I’ve told you there is far too much choice! In DS 3 on Friday Zombie Fright Club could be great fun! Martial arts and zombies? Of course I’m IN! Body looks a possible selection as well as three girls break into the wrong mansion. As for the Eugene McGing’s haunted house mystery thriller The Unfolding…? I’ll wait to see what people think of that one first!

Into Saturday then and Shut In might be worth the early morning watch, starring Macaulay’s brother Rory Culkin. Bait is Dominc Brunt’s (you know Paddy from Emmerdale) second feature as a director; a true-life crime thriller starring Victoria Smurfit. Frankenstein has a strong cast with Carrie-Ann Moss, Danny Huston, Tony Todd and Xavier Samuel, directed by Bernard Rose (Candyman) and I fancy this one. Black magic goes awry in Deathgasm which sounds fun and, depending on if I get in, the Film4 screen is perfect for late night horror. If you like documentaries then there is Future Shock! The Story of 2000AD in DS1. I tend to miss them as I prefer feature films, but I’ve heard extremely good things about this documentary. The Hallow sounds like a must see film; a success at Sundance and directed by Corin Hardy (who will direct The Crow reboot), set in Ireland this horror film is full of demonic monsters in the woods. I’d love to see the zom-rom-com Night of the Living Deb, featuring Ray Wise, but it will clash with Deathgasm… choices, choices, choices! DS2 shows Another Me, starring Sophie Turner (Game of Thrones) stalked by a doppelgänger, which looks good. DS 3 screens a few retro showings and the Duke Mitchell events!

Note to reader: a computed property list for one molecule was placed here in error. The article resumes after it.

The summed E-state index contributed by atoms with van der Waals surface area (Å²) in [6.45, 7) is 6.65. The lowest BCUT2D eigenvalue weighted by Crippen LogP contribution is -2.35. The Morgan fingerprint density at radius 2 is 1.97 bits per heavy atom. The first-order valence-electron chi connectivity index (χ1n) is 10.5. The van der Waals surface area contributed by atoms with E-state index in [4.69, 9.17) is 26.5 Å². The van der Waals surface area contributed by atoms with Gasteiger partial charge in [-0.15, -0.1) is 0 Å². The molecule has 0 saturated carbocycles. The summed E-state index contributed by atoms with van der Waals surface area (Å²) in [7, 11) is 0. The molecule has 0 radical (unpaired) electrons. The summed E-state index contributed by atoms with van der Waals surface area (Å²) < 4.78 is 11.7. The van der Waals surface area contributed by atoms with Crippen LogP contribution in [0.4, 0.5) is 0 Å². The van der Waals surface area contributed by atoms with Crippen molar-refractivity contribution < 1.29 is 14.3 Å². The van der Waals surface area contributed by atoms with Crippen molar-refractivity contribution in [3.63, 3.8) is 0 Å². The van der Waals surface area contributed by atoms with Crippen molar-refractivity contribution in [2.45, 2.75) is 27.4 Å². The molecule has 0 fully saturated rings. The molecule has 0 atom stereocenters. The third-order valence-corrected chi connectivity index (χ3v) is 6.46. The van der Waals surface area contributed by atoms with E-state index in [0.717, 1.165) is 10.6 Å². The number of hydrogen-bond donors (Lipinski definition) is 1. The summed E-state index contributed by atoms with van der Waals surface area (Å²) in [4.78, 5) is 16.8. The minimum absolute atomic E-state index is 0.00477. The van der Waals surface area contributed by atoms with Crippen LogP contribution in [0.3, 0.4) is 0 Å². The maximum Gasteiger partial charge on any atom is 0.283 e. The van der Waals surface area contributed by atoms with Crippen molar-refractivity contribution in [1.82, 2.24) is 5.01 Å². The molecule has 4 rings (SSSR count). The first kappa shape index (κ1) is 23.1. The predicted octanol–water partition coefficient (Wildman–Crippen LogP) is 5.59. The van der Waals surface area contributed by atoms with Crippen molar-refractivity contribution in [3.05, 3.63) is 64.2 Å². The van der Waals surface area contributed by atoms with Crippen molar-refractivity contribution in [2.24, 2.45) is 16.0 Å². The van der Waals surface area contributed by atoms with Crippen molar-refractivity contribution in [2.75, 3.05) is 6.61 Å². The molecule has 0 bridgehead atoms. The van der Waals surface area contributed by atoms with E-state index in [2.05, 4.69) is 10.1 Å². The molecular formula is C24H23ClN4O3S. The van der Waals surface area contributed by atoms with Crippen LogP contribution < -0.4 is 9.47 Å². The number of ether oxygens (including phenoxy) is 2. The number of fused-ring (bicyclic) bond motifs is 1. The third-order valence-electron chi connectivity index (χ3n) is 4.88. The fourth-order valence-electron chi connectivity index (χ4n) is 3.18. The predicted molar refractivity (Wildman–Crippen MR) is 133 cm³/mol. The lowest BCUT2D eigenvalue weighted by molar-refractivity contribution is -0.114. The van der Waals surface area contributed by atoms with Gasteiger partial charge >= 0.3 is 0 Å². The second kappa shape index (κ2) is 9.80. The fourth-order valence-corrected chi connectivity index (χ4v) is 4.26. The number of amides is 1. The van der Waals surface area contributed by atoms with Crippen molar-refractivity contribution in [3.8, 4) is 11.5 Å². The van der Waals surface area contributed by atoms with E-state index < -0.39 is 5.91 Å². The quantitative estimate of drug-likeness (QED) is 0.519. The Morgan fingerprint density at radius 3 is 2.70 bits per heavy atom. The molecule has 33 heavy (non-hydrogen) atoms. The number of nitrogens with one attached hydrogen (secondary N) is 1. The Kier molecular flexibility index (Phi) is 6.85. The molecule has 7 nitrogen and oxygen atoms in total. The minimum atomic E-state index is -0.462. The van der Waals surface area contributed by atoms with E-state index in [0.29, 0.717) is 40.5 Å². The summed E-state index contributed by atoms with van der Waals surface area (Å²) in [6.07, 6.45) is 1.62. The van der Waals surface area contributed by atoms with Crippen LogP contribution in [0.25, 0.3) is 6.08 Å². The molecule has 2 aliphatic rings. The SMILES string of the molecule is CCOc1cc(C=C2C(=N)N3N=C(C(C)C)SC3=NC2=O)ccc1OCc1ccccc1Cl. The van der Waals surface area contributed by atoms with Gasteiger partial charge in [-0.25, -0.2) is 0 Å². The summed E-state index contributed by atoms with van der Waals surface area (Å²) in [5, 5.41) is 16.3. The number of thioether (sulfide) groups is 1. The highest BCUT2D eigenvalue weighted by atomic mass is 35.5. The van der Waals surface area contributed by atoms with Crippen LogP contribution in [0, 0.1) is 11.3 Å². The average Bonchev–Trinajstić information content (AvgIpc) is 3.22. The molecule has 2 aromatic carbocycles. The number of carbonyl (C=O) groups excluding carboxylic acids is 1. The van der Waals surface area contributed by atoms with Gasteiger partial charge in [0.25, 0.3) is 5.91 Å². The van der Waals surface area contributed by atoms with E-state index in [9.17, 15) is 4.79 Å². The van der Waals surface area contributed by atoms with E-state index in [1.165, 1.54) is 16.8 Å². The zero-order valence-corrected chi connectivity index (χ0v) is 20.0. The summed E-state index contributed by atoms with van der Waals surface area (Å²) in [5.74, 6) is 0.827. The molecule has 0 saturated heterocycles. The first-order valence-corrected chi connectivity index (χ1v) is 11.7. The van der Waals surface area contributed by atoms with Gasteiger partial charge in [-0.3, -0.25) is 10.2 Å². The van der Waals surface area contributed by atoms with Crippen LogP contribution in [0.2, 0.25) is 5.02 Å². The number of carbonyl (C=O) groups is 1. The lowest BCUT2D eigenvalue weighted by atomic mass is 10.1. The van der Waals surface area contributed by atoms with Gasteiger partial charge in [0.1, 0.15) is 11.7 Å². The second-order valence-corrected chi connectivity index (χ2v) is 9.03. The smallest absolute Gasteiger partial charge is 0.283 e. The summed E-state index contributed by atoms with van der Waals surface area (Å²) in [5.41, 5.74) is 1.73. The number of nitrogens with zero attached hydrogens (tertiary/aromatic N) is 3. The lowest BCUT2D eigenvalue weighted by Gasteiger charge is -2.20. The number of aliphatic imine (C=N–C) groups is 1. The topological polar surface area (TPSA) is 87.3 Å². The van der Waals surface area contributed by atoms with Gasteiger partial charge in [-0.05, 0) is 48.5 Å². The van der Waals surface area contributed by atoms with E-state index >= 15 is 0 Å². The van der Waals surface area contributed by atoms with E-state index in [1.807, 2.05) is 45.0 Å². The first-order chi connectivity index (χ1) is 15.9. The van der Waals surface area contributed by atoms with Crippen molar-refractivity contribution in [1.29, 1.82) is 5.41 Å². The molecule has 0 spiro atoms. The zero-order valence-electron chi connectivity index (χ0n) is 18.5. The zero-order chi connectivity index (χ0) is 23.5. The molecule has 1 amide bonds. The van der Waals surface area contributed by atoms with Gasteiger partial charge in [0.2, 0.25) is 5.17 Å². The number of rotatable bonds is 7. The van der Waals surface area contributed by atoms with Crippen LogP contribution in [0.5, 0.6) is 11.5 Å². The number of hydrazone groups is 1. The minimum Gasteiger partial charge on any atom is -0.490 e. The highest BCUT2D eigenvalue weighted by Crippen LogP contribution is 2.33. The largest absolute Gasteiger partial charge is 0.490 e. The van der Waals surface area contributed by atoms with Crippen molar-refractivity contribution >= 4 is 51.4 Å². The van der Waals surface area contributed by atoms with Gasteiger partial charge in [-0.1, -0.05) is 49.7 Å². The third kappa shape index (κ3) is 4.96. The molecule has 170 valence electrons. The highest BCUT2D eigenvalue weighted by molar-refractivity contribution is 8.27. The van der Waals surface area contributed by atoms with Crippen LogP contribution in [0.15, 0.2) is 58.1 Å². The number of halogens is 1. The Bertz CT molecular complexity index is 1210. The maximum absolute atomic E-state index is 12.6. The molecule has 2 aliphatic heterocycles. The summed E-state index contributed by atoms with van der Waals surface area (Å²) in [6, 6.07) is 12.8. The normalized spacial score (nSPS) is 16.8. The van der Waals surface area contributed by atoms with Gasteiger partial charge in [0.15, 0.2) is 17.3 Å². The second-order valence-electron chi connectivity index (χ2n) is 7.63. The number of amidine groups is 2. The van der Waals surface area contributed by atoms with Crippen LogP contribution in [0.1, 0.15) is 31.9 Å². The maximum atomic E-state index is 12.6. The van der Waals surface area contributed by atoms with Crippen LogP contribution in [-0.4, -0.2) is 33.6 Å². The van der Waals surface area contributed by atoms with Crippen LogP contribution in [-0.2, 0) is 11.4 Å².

Sunday and, after the success of The Babadook, Inner Demons must be worth a visit. I’ve seen these kinds of films before at FrightFest, but a Christmas horror story surprisingly doesn’t really seem out of place in August and is another to consider.over your dead body

I can’t resist a Takashi Miike film, so looks like I’ll be in the DS 1 first thing for Over Your Dead Body. More end of the world drama in These Final Hours and Summer Camp (from the team behind [REC]) may be worth viewing. Think I’ll miss high-school reunion slasher Most Likely to Die. Over in DS 2 more retro screenings with Captain Kronos: Vampire Hunter, cult fantasy film Hawk The Slayer and 80’s classic Hellraiser…. All of which I’ll miss! April Mullen has a second film at FrightFest after showing 88 in Glasgow earlier this year. I liked action-thriller 88, so on that basis alone I may look at Farhope Tower, even though not much more information has been released about this yet.

Monday is the toughest day of the festival! The twisted comedy about a sarcastic ex-girlfriend coming back from the dead, Nina Forever, looks interesting – as does the UK première of Emelie. And then we have one of my highlights – Tales of Halloween, the closing film and an anthology film, with directors Adam Gierasch, Axelle Carolyn, Neil Marshall and Lucky McKee joining in the fun. Big film to end on.

DS1 presents Paul Hyett’s Howl (which I saw a trailer for in Glasgow) and sees a group trapped on a train overnight with an unknown create – and I think I’m going to give it a go. The Lazarus Effect in DS 2 has a decent cast with Olivia Wilde, Mark Duplas and Sarah Bolger (who is also in Emelie) and sounds like a modern day Flatliners. In DS 3, Banjo (from FrightFest regular Liam Regan) is showing, starring Laurence R. Harvey and Dan Palmer – this will be on my list!